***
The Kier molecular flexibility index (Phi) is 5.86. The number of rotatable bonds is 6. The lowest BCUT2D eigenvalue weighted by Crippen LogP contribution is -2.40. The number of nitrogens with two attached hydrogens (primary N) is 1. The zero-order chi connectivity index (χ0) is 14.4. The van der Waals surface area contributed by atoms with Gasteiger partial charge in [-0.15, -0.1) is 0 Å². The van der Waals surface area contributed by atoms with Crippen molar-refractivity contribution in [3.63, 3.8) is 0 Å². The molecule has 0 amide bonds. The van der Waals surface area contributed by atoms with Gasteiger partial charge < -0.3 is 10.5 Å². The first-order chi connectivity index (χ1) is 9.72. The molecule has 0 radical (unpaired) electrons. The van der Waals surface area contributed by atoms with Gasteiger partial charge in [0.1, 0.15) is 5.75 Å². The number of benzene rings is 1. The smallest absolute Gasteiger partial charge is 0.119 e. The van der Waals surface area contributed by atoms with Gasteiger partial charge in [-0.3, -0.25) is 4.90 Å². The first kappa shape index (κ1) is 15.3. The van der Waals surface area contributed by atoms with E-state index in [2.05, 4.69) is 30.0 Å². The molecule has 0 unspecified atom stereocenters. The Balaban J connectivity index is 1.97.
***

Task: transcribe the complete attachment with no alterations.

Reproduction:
The Kier molecular flexibility index (Phi) is 5.86. The number of rotatable bonds is 6. The lowest BCUT2D eigenvalue weighted by Crippen LogP contribution is -2.40. The number of nitrogens with two attached hydrogens (primary N) is 1. The zero-order chi connectivity index (χ0) is 14.4. The van der Waals surface area contributed by atoms with Gasteiger partial charge in [-0.15, -0.1) is 0 Å². The van der Waals surface area contributed by atoms with Crippen molar-refractivity contribution in [3.63, 3.8) is 0 Å². The molecule has 0 amide bonds. The van der Waals surface area contributed by atoms with Gasteiger partial charge < -0.3 is 10.5 Å². The first-order chi connectivity index (χ1) is 9.72. The molecule has 0 radical (unpaired) electrons. The van der Waals surface area contributed by atoms with Gasteiger partial charge in [0.1, 0.15) is 5.75 Å². The number of benzene rings is 1. The smallest absolute Gasteiger partial charge is 0.119 e. The van der Waals surface area contributed by atoms with Gasteiger partial charge in [-0.3, -0.25) is 4.90 Å². The first kappa shape index (κ1) is 15.3. The van der Waals surface area contributed by atoms with E-state index in [2.05, 4.69) is 30.0 Å². The molecule has 0 unspecified atom stereocenters. The Balaban J connectivity index is 1.97.